This fluctuating chart reminds us that more drives GDP than interest rates. For a view of drivers through history, see the Real Rates – Real People Curve.
And more than GDP growth weighs on the members of the Federal Open Market Committee (FOMC), such as foreign exchange rates.
The FOMC attempts to adjust to hills in the road by adjusting the accelerator pedal. To find the “right” pressure on the accelerator, the FOMC needs to align the Fed Funds rate with the “natural interest rate.” The natural interest rate is the price of money that would enable GDP to grow at its potential assuming no other shocks.
Finding this natural rate is a bit like groping in a dark room because of several actions that each dimmed the light:
- Multiple monetary interventions
- Banking regulation constraining borrowing beyond incentives of interest rates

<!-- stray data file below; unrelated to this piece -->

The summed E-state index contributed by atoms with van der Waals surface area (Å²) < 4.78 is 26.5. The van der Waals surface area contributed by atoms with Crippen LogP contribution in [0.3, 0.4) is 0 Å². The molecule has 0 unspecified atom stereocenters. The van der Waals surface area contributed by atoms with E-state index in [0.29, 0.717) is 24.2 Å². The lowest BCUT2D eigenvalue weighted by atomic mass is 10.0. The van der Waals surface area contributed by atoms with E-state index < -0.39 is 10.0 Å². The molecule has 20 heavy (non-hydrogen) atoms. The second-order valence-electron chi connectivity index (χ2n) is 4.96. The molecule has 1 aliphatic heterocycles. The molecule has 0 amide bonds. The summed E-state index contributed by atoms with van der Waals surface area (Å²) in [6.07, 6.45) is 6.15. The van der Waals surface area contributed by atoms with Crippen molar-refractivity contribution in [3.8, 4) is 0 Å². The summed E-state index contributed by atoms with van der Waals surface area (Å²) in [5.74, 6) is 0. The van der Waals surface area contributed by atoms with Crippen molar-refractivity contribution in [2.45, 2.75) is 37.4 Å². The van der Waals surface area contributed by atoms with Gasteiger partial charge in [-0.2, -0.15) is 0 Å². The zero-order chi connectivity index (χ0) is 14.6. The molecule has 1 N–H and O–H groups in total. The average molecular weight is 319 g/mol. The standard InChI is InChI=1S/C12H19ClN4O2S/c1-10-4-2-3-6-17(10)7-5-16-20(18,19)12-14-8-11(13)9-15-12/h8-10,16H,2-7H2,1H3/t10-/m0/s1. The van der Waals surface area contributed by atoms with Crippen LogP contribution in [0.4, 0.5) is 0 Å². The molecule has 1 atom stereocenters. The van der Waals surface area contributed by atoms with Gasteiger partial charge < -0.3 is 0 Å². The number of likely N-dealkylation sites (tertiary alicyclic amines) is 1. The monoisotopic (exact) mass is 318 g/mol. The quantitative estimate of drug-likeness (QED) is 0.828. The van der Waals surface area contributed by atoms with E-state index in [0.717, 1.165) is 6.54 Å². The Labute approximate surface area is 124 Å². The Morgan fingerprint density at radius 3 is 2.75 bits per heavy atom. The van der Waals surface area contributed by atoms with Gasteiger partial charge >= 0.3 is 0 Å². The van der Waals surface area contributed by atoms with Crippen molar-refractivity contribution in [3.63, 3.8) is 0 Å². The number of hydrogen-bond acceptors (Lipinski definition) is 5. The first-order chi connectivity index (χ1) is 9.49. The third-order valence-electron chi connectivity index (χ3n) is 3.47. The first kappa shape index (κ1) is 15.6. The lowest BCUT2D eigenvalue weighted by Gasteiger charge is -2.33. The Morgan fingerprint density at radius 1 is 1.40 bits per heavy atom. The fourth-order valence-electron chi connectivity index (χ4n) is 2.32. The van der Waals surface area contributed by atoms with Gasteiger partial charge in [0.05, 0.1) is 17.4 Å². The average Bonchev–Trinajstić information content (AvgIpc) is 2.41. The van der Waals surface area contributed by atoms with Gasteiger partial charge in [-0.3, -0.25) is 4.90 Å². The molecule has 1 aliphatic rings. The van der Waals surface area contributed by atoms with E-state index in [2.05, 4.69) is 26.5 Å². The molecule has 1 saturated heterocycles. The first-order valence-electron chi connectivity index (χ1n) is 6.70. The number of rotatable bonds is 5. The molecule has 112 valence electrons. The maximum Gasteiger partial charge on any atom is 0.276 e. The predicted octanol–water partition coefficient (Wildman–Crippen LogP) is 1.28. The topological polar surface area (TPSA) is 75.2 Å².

- Dramatic rise of autonomous financial markets that obscure the use of cash for producing nonfinancial goods and services
- Red dots of imports and globalization
- Robo-car effect — financial markets trading on expectations of FOMC rate changes – like a robot car anticipating acceleration changes based on road conditions ahead. Thus, that “natural” rate the FOMC is trying to observe is being altered by their attempt to observe it.
So in this darkened room, how can we shed light on the natural rate?
Your car isn’t like Fred Flintstone’s feet on the street. Your engine connects to your tires through the gears of your transmission. Especially with cruise control and an automatic transmission, you hear your engine rev and gears shift.